Scientists watch nanoparticles grow
Analysis allows tailoring materials for switchable windows and solar cells
Left: Structure of the ammonium metatungstate dissolved in water on atomic length scale. The octahedra consisting of the tungsten ion in the centre and the six surrounding oxygen ions partly share corners and edges. Right: Structure of the nanoparticles in the ordered crystalline phase. The octahedra exclusively share corners. Credit: Dipankar Saha/Århus University
Hamburg, 27 March 2014. With DESY’s X-ray light source PETRA III, Danish scientists observed the growth of nanoparticles live. The study shows how tungsten oxide nanoparticles are forming from solution. These particles are used for example for smart windows, which become opaque at the flick of a switch, and they are also used in particular solar cells. The team around lead author Dr. Dipankar Saha from Århus University present their observations in the scientific journal "Angewandte Chemie – International Edition".
For their investigation, the scientists built a small reaction chamber, which is transparent for X-rays. “We use fine capillaries of sapphire or fused silica which are easily penetrable by X-rays,” said Professor Bo Iversen, head of the research group. In these capillaries, the scientists transformed so-called ammonium metatungstate dissolved in water into nanoparticles at high temperature and high pressure. With the brilliant PETRA III X-ray light, the chemists were able to track the growth of small tungsten trioxide particles (WO3) with a typical size of about ten nanometre from the solution in real time.
“The X-ray measurements show the building blocks of the material,” said co-author Dr. Ann-Christin Dippel from DESY, scientist at beamline P02.1, where the experiments were carried out. “With our method, we are able to observe the structure of the material at atomic length scale. What is special here is the possibility of following the dynamics of the growth process,” Dippel points out. “The different crystal structures that form in these nanoparticles are already known. But now we can track in real-time the transformation mechanism of molecules to nanocrystals. We do not only see the sequence of the process but also why specific structures form.”
On the molecular level, the basic units of many metal-oxygen compounds like oxides are octahedra, which consist of eight equal triangles. These octahedra may share corners or edges. Depending on their configuration, the resulting compounds have different characteristics. This is not only true for tungsten trioxide but is basically applicable to other materials.
The octahedra units in the solutions grow up to nanoparticles, with a ten nanometre small particle including about 25 octahedra. “We were able to determine that at first, both structure elements exist in the original material, the connection by corners and by edges,” said Saha. “In the course of the reaction, the octahedra rearrange: the longer you wait, the more the edge connection disappears and the connection by corners becomes more frequent. The nanoparticles which developed in our investigations have a predominantly ordered crystal structure.”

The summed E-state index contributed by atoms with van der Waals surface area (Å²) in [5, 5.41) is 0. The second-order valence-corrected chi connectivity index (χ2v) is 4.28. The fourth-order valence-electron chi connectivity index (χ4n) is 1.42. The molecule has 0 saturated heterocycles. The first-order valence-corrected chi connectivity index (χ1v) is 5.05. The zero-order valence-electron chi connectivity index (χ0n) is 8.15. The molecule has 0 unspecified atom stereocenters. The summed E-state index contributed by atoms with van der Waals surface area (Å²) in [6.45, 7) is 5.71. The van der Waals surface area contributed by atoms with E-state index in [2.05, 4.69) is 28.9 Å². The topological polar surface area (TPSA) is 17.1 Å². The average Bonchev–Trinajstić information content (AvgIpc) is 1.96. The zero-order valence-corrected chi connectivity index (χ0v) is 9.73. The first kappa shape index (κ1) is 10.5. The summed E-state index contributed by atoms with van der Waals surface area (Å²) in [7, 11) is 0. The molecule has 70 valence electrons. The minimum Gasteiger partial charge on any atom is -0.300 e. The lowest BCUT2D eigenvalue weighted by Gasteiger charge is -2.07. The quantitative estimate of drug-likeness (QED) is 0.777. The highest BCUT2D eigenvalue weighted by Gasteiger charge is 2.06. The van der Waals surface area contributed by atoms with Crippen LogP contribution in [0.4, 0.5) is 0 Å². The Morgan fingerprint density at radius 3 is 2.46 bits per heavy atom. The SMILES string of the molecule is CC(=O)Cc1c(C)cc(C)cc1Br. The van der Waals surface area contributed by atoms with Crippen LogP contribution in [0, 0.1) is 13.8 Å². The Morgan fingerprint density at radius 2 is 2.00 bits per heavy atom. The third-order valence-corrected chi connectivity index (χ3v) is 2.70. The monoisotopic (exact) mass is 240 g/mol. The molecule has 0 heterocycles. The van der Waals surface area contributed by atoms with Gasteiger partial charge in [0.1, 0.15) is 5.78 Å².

In the continuous industrial synthesis, this process occurs so quickly, that it mainly produces nanoparticles with mixed disordered structures. “Ordered structures are produced when nanoparticles get enough time to rearrange,” said Saha. “We can use these observations for example to make available nanoparticles with special features. This method is also applicable to other nanoparticles.”
Deutsches Elektronen-Synchrotron DESY is the leading German accelerator centre and one of the leading in the world. DESY is a member of the Helmholtz Association and receives its funding from the German Federal Ministry of Education and Research (BMBF) (90 percent) and the German federal states of Hamburg and Brandenburg (10 percent). At its locations in Hamburg and Zeuthen near Berlin, DESY develops, builds and operates large particle accelerators, and uses them to investigate the structure of matter. DESY’s combination of photon science and particle physics is unique in Europe.
“In Situ Total X-Ray Scattering Study of WO3 Nanoparticle Formation under Hydrothermal Conditions”; D. Saha et al.; Angewandte Chemie - International Edition (Vol. 53, No. 14, 1 April 2014); DOI: 10.1002/anie.201311254 (online publication on 26 February 2014)
Dr. Dipankar Saha, Århus University, +45 87 15 59 05, firstname.lastname@example.org
Dr. Ann-Christin Dippel, DESY, +49 172 1695626, email@example.com
Prof. Bo B. Iversen, Århus University, +45 87 15 59 82, firstname.lastname@example.org
DESY-Pressesprecher Thomas Zoufal, +49 8998-1666, email@example.com
Real-time data oft he pair distribution function during growth of tungsten trioxide nanoparticles. The pair distribution function gives the rate of occurrence of atomic bond distances in a molecule or material. In the course of the synthesis, the bond distance at 3.3 Å disappears which represents the edge-sharing octahedra. Initially, the precursor molecule has a size of around 6 Å. Upon growth of the nanoparticles starting at ~ 5 min, structures with long-range order on the scale of nanometers evolve. Credit: Dipankar Saha/Århus University
Schematic representation of the experimental setup: The bright X-ray light from PETRA III (top left) is scattered by nano particles growing in the capillary (right) under high temperature and high pressure. The diffraction patterns (right) contain information about the nanoparticle structures and its changes in real time (lower right). Credit: Mogens Christensen/Århus University